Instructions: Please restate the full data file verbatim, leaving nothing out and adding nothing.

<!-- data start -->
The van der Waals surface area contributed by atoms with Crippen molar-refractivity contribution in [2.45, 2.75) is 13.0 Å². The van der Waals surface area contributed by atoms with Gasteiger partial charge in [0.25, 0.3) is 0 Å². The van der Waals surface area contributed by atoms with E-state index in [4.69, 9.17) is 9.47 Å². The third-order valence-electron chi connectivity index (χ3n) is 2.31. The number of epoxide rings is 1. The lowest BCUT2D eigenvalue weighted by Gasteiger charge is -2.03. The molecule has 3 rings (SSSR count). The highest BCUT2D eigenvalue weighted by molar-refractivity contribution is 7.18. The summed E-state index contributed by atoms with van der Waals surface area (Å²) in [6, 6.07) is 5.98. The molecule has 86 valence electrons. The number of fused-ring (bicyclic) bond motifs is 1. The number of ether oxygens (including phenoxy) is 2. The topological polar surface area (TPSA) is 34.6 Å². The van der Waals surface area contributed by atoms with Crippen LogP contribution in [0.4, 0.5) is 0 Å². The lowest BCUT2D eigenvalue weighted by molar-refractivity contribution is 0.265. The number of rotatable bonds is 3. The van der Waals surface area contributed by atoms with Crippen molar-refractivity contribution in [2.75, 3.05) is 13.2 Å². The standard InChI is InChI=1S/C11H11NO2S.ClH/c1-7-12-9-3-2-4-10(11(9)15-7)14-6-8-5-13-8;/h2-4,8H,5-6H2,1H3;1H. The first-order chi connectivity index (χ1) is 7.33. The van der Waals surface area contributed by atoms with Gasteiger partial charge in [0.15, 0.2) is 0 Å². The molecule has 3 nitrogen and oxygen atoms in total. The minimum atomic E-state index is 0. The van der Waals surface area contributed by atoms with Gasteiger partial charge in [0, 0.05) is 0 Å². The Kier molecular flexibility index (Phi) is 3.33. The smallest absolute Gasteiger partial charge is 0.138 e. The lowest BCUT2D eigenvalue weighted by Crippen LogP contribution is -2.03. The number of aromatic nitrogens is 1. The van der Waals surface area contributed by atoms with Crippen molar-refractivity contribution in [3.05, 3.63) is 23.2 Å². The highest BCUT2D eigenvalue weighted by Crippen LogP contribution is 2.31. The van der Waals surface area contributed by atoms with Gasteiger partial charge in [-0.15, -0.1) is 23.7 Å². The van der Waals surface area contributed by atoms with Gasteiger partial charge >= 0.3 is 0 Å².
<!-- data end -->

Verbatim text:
The van der Waals surface area contributed by atoms with Crippen molar-refractivity contribution in [2.45, 2.75) is 13.0 Å². The van der Waals surface area contributed by atoms with Gasteiger partial charge in [0.25, 0.3) is 0 Å². The van der Waals surface area contributed by atoms with E-state index in [4.69, 9.17) is 9.47 Å². The third-order valence-electron chi connectivity index (χ3n) is 2.31. The number of epoxide rings is 1. The lowest BCUT2D eigenvalue weighted by Gasteiger charge is -2.03. The molecule has 3 rings (SSSR count). The highest BCUT2D eigenvalue weighted by molar-refractivity contribution is 7.18. The summed E-state index contributed by atoms with van der Waals surface area (Å²) in [6, 6.07) is 5.98. The molecule has 86 valence electrons. The number of fused-ring (bicyclic) bond motifs is 1. The number of ether oxygens (including phenoxy) is 2. The topological polar surface area (TPSA) is 34.6 Å². The van der Waals surface area contributed by atoms with Crippen LogP contribution in [0.4, 0.5) is 0 Å². The lowest BCUT2D eigenvalue weighted by molar-refractivity contribution is 0.265. The number of rotatable bonds is 3. The van der Waals surface area contributed by atoms with Crippen molar-refractivity contribution in [2.75, 3.05) is 13.2 Å². The standard InChI is InChI=1S/C11H11NO2S.ClH/c1-7-12-9-3-2-4-10(11(9)15-7)14-6-8-5-13-8;/h2-4,8H,5-6H2,1H3;1H. The first-order chi connectivity index (χ1) is 7.33. The van der Waals surface area contributed by atoms with Gasteiger partial charge in [0.15, 0.2) is 0 Å². The molecule has 3 nitrogen and oxygen atoms in total. The minimum atomic E-state index is 0. The van der Waals surface area contributed by atoms with Gasteiger partial charge in [0, 0.05) is 0 Å². The Kier molecular flexibility index (Phi) is 3.33. The smallest absolute Gasteiger partial charge is 0.138 e. The lowest BCUT2D eigenvalue weighted by Crippen LogP contribution is -2.03. The number of aromatic nitrogens is 1. The van der Waals surface area contributed by atoms with Crippen molar-refractivity contribution in [3.05, 3.63) is 23.2 Å². The highest BCUT2D eigenvalue weighted by Crippen LogP contribution is 2.31. The van der Waals surface area contributed by atoms with Gasteiger partial charge in [-0.15, -0.1) is 23.7 Å². The van der Waals surface area contributed by atoms with Gasteiger partial charge >= 0.3 is 0 Å².